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During the early to mid-1920s it was the largest film company in Britain and one of the biggest in Europe. Its major domestic rival was the Ideal Film Company. Stoll's films were primarily made at its Cricklewood Studios, although the smaller Surbiton Studios were also used during the early years of the company's existence. The company takes its name from its founder Sir Oswald Stoll, better known today as a theatre owner.
Stoll produced a series of expensive films during the early 1920s such as The Four Feathers and The Prodigal Son at a cost of £37,000 was at the time the most expensive British production ever. The film's original release length of 18,454 feet made it the longest commercially made British film. The studio was a major victim of the Slump of 1924 and cut back production, relying on several co-productions with European firms. The company became particularly known for its film series such as Fu Manchu and Sherlock Holmes. The company ran its own magazine Stoll's Editorial News.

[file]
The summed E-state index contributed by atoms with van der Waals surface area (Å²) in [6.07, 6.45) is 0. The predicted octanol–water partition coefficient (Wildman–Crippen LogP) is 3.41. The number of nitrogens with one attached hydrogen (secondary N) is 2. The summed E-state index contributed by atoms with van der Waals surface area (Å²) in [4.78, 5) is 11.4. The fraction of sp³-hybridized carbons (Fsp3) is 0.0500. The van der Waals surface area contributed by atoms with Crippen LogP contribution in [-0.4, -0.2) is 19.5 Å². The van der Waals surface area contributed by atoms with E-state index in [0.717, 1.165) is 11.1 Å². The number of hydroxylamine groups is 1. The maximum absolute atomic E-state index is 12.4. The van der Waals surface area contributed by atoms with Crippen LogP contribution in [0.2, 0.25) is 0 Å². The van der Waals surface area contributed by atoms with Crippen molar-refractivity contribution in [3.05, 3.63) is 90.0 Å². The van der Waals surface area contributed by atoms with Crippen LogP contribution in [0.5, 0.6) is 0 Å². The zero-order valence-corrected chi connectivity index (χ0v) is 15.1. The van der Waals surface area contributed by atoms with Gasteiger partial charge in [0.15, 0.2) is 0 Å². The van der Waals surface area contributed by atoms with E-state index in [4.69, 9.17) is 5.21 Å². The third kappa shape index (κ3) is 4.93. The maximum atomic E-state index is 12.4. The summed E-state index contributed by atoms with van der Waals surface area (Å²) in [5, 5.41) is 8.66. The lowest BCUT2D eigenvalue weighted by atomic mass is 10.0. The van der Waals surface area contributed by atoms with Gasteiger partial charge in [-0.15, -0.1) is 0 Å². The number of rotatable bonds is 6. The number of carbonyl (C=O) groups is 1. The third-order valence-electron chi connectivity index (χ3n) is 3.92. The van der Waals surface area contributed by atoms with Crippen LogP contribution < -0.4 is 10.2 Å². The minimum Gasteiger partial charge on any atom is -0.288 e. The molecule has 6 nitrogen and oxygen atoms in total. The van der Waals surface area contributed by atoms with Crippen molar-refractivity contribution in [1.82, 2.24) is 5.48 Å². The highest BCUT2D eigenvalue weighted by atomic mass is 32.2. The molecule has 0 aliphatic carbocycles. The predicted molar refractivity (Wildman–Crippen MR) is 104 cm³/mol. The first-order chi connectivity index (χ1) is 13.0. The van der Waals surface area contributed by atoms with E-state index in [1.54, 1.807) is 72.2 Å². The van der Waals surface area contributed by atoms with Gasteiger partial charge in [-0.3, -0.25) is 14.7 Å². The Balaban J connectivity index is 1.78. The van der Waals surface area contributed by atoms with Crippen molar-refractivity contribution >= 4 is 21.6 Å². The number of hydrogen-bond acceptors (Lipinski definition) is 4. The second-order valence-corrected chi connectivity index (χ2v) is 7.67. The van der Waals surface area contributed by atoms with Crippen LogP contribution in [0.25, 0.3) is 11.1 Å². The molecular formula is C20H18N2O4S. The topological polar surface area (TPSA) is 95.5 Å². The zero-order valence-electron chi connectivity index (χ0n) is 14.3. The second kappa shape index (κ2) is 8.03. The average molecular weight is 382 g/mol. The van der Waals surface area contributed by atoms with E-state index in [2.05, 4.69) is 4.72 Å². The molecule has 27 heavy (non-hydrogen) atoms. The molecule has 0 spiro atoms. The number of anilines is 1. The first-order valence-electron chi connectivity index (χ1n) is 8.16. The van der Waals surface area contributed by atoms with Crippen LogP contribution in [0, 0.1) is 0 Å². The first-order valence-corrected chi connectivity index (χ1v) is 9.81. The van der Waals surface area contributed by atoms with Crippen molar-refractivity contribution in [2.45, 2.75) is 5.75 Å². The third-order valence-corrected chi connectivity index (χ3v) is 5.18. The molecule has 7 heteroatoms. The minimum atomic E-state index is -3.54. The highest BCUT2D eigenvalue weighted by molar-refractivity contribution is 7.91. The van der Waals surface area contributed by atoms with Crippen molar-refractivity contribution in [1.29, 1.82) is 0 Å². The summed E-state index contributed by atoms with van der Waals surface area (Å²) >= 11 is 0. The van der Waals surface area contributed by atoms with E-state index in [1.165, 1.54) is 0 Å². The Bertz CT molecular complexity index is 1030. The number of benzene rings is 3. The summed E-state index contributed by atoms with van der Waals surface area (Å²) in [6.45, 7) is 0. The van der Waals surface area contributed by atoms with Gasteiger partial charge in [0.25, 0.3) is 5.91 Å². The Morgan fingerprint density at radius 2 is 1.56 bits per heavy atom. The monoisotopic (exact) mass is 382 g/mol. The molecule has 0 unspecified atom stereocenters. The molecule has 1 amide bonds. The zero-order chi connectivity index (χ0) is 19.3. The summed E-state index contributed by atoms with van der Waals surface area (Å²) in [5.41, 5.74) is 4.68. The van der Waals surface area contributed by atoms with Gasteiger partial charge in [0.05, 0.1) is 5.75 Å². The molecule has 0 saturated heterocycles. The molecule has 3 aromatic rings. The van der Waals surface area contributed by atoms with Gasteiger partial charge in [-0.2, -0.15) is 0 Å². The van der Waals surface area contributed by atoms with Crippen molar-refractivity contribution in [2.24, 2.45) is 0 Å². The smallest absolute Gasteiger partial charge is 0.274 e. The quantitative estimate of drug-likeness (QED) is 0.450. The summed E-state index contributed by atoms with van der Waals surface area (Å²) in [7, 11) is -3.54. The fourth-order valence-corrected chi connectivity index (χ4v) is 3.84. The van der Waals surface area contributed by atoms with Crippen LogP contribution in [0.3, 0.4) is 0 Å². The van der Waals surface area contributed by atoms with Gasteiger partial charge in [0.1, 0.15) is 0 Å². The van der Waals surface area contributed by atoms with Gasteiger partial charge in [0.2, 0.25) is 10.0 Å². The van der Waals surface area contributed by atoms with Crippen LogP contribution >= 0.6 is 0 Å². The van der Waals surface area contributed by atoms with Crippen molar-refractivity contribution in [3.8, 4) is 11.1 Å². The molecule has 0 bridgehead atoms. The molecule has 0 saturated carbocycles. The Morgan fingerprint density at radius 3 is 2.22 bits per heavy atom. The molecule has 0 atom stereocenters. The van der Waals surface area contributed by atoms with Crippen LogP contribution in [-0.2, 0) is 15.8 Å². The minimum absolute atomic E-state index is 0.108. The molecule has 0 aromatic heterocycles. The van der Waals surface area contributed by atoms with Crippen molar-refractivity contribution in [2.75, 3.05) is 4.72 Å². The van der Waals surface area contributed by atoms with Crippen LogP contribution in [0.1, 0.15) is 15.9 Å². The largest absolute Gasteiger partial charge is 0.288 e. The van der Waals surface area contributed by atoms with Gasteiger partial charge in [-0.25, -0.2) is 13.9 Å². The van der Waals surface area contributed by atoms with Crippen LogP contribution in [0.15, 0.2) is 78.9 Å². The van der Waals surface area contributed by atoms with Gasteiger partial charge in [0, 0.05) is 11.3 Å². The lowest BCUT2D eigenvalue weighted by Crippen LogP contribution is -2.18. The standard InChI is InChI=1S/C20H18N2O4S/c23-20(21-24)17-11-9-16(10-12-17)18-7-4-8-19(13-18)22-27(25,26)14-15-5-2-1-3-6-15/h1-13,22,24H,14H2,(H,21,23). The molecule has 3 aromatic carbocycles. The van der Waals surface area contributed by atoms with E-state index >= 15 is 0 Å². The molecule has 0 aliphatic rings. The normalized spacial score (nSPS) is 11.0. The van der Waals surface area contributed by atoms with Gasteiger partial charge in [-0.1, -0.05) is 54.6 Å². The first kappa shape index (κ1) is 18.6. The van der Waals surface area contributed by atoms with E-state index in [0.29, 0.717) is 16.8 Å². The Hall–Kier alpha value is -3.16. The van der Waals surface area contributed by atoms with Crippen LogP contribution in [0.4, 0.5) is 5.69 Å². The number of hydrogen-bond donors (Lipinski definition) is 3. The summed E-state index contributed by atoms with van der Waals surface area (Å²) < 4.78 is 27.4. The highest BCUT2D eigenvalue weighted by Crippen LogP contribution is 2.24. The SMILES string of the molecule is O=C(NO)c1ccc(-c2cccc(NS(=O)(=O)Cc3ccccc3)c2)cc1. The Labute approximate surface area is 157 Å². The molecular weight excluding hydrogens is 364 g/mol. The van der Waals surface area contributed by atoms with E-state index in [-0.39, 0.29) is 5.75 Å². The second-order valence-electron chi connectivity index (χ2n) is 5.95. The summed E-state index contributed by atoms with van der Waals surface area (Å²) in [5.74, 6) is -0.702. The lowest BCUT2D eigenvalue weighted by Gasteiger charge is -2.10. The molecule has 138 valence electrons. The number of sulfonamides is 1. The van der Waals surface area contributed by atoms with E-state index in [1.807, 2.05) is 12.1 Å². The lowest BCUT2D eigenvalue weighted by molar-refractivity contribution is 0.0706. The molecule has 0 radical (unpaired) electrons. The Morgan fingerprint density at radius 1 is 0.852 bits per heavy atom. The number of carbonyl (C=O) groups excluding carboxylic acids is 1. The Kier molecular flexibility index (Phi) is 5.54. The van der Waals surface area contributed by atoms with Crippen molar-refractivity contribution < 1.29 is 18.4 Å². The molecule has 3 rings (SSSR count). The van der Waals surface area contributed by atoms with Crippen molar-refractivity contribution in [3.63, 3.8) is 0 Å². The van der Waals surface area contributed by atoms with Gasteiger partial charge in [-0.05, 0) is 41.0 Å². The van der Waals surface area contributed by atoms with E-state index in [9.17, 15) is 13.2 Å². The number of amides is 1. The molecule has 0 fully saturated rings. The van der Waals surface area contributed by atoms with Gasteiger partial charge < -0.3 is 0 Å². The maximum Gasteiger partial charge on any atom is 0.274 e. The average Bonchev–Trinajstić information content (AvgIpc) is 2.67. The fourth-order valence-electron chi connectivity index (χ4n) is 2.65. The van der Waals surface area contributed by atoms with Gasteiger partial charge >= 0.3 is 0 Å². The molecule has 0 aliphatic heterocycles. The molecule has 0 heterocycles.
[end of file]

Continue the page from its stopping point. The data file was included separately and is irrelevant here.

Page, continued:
- Low p. 123–27
- Low p. 276
- Robertson p.35
- Low, Rachael. The History of the British Film, 1918-1929. George Allen & Unwin, 1971.
- Murphy, Robert. The British Cinema Book, Second Edition. British Film Institute, 2003.